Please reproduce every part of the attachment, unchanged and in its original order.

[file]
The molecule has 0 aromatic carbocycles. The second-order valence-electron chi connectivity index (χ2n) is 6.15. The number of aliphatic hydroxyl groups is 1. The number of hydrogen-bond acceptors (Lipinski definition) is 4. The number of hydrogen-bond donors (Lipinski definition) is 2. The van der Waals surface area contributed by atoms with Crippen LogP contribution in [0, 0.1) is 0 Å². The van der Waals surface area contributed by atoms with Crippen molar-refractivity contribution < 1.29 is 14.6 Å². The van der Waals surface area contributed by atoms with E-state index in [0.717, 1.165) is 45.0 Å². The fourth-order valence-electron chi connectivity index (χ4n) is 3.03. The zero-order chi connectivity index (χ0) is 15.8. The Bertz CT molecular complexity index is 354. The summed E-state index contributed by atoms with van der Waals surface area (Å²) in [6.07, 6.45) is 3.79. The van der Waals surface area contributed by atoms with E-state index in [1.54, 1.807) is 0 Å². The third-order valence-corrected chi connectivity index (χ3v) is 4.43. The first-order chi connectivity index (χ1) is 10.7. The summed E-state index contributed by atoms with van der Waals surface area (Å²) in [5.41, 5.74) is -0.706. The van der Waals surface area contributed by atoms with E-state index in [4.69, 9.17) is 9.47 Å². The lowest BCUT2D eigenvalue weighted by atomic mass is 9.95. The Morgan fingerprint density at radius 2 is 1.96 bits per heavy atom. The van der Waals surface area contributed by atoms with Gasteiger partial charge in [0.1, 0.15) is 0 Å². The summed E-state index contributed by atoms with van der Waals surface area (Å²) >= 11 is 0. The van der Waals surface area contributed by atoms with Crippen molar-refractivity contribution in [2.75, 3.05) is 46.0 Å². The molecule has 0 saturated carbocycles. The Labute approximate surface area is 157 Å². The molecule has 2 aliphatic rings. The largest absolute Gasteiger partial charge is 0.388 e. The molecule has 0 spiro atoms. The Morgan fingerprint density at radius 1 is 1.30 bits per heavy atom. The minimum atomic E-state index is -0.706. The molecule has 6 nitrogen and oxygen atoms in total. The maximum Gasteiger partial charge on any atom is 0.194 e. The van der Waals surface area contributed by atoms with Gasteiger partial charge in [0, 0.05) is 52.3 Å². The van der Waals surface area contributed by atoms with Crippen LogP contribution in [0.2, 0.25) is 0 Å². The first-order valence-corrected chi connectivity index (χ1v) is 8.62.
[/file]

The molecule has 0 aromatic carbocycles. The second-order valence-electron chi connectivity index (χ2n) is 6.15. The number of aliphatic hydroxyl groups is 1. The number of hydrogen-bond acceptors (Lipinski definition) is 4. The number of hydrogen-bond donors (Lipinski definition) is 2. The van der Waals surface area contributed by atoms with Crippen LogP contribution in [0, 0.1) is 0 Å². The van der Waals surface area contributed by atoms with Crippen molar-refractivity contribution < 1.29 is 14.6 Å². The van der Waals surface area contributed by atoms with E-state index in [0.717, 1.165) is 45.0 Å². The fourth-order valence-electron chi connectivity index (χ4n) is 3.03. The zero-order chi connectivity index (χ0) is 15.8. The Bertz CT molecular complexity index is 354. The summed E-state index contributed by atoms with van der Waals surface area (Å²) in [6.07, 6.45) is 3.79. The van der Waals surface area contributed by atoms with E-state index in [1.54, 1.807) is 0 Å². The third-order valence-corrected chi connectivity index (χ3v) is 4.43. The first-order chi connectivity index (χ1) is 10.7. The summed E-state index contributed by atoms with van der Waals surface area (Å²) in [5.41, 5.74) is -0.706. The van der Waals surface area contributed by atoms with E-state index in [4.69, 9.17) is 9.47 Å². The lowest BCUT2D eigenvalue weighted by atomic mass is 9.95. The Morgan fingerprint density at radius 2 is 1.96 bits per heavy atom. The van der Waals surface area contributed by atoms with Gasteiger partial charge in [0.1, 0.15) is 0 Å². The summed E-state index contributed by atoms with van der Waals surface area (Å²) >= 11 is 0. The van der Waals surface area contributed by atoms with Crippen molar-refractivity contribution in [2.75, 3.05) is 46.0 Å². The molecule has 0 saturated carbocycles. The Labute approximate surface area is 157 Å². The molecule has 2 aliphatic rings. The largest absolute Gasteiger partial charge is 0.388 e. The molecule has 0 spiro atoms. The Morgan fingerprint density at radius 1 is 1.30 bits per heavy atom. The minimum atomic E-state index is -0.706. The molecule has 6 nitrogen and oxygen atoms in total. The maximum Gasteiger partial charge on any atom is 0.194 e. The van der Waals surface area contributed by atoms with Gasteiger partial charge in [0, 0.05) is 52.3 Å². The van der Waals surface area contributed by atoms with Crippen LogP contribution in [0.2, 0.25) is 0 Å². The first-order valence-corrected chi connectivity index (χ1v) is 8.62.